Q What is box blight?
A Box blight is a fungal disease affecting the leaves and stems of box plants.
Caption: Sparse patches with brown leaves are a symptom of box blight
Q How do I recognise it?
A The most obvious symptom is browning leaves which then die and fall, leaving sparse patches. Twigs and branches may be killed though whole plants rarely die.
Q What causes it?
A Two fungi are particularly associated with box blight, and others may also be involved. The most damaging is Cylindrocladium buxicola, which initially produces dark-brown or black spots on the leaves and black streaks on the stems, followed by grey patches under the leaves. Less aggressive Volutella buxi produces pink spores on the undersides of affected leaves in damp conditions. Both fungi invade the tissues of the plant, interfering with water transport, and killing the cells.
Q Why has it become such a problem?
A The more aggressive fungus has only relatively recently appeared in Britain. It was first recorded in 1994 in a Hampshire nursery but has now spread through most of the country. Its origin is uncertain, though it may have come in from Central America where it is widespread.
Q When do attacks occur?
A The fungi that cause box blight are frost tolerant and need damp conditions to spread, so tend to be most virulent in autumn and winter. Drier areas of the country may suffer less than those with a wetter climate.
Q How does it spread?
A The infection is probably spread from plant to plant by splashing water, either from rain or watering. The spores are sticky, so could also be carried by birds and animals or by gardeners on tools or clothing. Longer distances can be covered by moving infected plants or soil containing infected remains such as fallen leaves.
Q What plants does it attack?
A So far the disease has only been identified on box (buxus) species, though it could also affect closely related plants such as sarcococca. Many box species are known to be susceptible, including our native box B. sempervirens. In the garden the problem is likely to be worst on tightly clipped box because this will hold onto moisture, allowing the fungus to spread. Clipped box also has lots of cuts for the fungus to enter, and the areas of damage will be very obvious.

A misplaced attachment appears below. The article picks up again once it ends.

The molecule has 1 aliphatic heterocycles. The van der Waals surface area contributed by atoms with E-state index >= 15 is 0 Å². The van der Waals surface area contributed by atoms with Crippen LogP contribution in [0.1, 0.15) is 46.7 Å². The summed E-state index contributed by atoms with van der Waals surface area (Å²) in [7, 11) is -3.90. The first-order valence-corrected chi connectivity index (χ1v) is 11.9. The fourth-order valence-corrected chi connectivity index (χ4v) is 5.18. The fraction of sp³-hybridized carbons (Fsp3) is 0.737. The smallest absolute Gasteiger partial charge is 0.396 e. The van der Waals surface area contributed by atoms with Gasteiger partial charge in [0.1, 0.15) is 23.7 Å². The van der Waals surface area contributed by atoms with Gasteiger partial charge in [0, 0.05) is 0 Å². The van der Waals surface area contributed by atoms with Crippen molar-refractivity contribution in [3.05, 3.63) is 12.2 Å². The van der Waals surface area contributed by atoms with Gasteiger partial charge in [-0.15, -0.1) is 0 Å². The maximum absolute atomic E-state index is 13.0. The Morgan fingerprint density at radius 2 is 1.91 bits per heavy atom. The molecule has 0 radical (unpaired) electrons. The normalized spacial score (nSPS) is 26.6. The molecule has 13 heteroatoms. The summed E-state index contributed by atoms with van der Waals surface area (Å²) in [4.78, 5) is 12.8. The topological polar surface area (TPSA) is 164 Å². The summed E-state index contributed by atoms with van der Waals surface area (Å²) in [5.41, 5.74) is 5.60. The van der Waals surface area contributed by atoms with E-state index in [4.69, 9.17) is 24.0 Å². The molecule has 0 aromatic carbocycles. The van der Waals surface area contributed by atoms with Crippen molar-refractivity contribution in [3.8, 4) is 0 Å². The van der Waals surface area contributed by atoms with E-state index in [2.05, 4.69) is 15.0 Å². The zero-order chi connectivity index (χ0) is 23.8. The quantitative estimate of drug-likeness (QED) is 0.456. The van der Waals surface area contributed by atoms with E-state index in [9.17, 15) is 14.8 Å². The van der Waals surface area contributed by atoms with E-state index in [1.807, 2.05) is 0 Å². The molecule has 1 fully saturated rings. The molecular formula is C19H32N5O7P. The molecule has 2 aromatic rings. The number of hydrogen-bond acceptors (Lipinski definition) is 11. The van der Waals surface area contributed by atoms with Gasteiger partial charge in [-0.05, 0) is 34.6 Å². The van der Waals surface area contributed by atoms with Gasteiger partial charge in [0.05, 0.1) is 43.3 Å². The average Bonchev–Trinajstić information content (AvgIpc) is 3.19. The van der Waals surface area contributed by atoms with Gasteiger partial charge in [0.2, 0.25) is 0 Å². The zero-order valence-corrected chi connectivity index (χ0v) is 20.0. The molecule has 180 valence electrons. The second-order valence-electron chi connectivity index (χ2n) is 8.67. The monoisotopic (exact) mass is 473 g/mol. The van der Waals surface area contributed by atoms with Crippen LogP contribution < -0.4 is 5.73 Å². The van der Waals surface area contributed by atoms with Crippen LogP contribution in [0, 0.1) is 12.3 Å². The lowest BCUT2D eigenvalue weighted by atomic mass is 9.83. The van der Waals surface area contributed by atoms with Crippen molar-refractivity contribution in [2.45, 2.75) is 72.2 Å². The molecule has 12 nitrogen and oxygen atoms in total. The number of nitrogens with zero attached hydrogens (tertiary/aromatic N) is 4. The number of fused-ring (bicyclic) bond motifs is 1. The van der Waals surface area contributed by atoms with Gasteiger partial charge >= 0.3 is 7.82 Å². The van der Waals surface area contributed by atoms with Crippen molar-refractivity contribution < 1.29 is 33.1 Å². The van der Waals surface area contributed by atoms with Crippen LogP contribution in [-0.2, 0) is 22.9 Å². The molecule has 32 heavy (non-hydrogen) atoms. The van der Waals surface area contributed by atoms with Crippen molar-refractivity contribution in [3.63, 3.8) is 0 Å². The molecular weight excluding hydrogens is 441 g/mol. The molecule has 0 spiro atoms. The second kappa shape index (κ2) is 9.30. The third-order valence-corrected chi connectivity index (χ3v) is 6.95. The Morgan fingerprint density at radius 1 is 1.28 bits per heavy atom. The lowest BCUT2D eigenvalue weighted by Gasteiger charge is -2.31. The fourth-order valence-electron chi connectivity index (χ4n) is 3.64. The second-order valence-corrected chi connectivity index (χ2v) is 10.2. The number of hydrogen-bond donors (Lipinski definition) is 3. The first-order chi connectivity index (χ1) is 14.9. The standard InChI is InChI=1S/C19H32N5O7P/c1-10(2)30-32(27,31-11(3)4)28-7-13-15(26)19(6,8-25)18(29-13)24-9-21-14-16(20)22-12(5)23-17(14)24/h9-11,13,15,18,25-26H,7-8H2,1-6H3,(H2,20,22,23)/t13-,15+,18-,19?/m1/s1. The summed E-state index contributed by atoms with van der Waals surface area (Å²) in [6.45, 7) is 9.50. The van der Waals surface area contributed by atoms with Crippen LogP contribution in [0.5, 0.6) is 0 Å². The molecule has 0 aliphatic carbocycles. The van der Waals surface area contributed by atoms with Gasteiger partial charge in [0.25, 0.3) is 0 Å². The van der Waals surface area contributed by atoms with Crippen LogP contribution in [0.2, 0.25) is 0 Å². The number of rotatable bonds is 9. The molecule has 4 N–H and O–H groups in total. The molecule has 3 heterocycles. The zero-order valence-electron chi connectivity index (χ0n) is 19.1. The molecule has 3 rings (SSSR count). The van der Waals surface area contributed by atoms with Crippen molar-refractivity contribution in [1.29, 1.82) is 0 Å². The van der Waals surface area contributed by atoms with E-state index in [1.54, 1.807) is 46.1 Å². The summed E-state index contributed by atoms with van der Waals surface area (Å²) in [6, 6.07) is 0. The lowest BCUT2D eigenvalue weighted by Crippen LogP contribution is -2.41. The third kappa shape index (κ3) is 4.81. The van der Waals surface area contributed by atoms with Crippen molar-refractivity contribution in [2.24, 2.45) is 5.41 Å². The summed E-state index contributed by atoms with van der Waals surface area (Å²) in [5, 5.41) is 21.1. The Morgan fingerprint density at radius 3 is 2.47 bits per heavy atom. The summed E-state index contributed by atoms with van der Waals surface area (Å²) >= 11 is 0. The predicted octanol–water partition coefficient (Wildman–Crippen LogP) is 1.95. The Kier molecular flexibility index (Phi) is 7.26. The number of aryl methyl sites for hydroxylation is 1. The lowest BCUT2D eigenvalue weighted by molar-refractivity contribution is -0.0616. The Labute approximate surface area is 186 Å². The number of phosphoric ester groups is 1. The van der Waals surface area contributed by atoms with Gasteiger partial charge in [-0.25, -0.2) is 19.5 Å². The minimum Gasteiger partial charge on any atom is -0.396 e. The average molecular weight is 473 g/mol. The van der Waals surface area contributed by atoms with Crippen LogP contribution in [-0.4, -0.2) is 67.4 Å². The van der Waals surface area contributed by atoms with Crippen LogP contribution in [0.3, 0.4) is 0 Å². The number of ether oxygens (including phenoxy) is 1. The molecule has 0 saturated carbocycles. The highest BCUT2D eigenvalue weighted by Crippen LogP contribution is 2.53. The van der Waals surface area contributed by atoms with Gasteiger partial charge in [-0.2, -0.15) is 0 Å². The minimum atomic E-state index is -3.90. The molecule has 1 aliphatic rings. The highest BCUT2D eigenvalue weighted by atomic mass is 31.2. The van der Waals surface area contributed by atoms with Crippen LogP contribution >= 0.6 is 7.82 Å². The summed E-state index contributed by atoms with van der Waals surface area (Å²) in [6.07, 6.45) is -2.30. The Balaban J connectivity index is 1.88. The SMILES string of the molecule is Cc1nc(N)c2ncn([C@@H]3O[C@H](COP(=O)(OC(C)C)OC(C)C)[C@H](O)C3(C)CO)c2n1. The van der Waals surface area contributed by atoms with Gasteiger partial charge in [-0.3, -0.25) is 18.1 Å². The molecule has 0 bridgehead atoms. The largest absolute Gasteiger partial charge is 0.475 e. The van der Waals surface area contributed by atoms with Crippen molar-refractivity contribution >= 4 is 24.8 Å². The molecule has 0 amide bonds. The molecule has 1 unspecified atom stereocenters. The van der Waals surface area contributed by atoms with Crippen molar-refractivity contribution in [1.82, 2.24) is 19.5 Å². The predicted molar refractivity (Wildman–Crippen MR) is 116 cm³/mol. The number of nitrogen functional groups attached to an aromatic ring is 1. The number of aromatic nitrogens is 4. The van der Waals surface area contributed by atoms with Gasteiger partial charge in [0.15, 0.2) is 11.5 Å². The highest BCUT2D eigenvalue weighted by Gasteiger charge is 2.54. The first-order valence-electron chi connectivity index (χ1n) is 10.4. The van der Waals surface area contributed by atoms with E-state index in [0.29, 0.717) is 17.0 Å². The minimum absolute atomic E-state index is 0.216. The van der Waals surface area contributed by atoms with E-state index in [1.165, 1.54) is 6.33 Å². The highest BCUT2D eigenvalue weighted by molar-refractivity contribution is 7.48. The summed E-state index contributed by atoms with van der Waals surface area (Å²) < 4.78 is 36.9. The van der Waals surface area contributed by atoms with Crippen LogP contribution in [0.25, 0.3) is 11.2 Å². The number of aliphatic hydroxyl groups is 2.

Q Could I mistake it for anything else?
A Brown patches can also be caused by drought – especially if the plants are in containers – by wind scorch or by animals spraying or urinating on the bushes. Look for the other symptoms under What causes it? to confirm the diagnosis.
Q How serious is it?
A Even the more virulent form of box blight is rarely fatal, and new growth usually appears. However it can be seriously disfiguring — dwarf hedges typically have a dead-looking top, and green sides with brown patches here and there. Both the National Trust and National Trust for Scotland have had to remove all the box from some of their gardens, and even the Prince of Wales’s garden at Highgrove has been affected.
Q How do I control an attack?
A The best thing to do is get rid of the infected plants entirely, especially if cylindrocladium is the culprit. If this is too drastic, cut out all the a ected areas back to healthy wood. Then collect up any fallen leaves, bits of twig etc — some gardeners use a garden blower vac to be extra sure. Burn or bin all the infected material – do not compost it. Thinning out the branches to allow in more air can help, though this is rarely practical with topiary or hedges where box is most often used. Thoroughly clean any tools used on infected plants with bleach or disinfectant.
Q Are there any suitable sprays?
A No chemicals are specifically recommended for box blight, though general-purpose fungicides recommended for ornamentals could be tried. There is some evidence that products containing myclobutanil (eg Bayer Garden’s Systhane Fungus Fighter or Do Systemic Fungus Control) may be of some benefit against cylindrocladium.
Q How can I prevent it?
A Avoid bringing infected plants into the garden. If you already have a lot of box it is safer to propagate new plants yourself from cuttings. If you do buy new plants, quarantine them for three weeks keeping the leaves moist, and checking that no symptoms appear before planting them out. Avoid watering box from above and wetting the leaves; water the soil instead. Cylindrocladium can infect plants directly through the leaf surface, unlike volucella, which can only enter where the leaf or stem is damaged. However it is still likely to be worthwhile following the traditional advice and not pruning until Derby Day (in the first week of June), or the nearest dry, sunny day, when fungal spores find it harder to spread.
Q Are there any resistant varieties?
A No varieties of box are known to be resistant. If you cannot control the disease, or want to be sure not to get it, then you could consider alternative plants.
Q What are the best alternatives to box?
A For dwarf hedges and small topiary Ilex crenata is a good option. For larger hedges and topiary Lonicera nitida is a popular alternative. Other plants to consider include dwarf berberis eg Berberis buxifolia ‘Pygmaea’, varieties of Euonymus fortunei, dwarf hebes, lavender and lavender cotton (Santolina chamaecyparissus).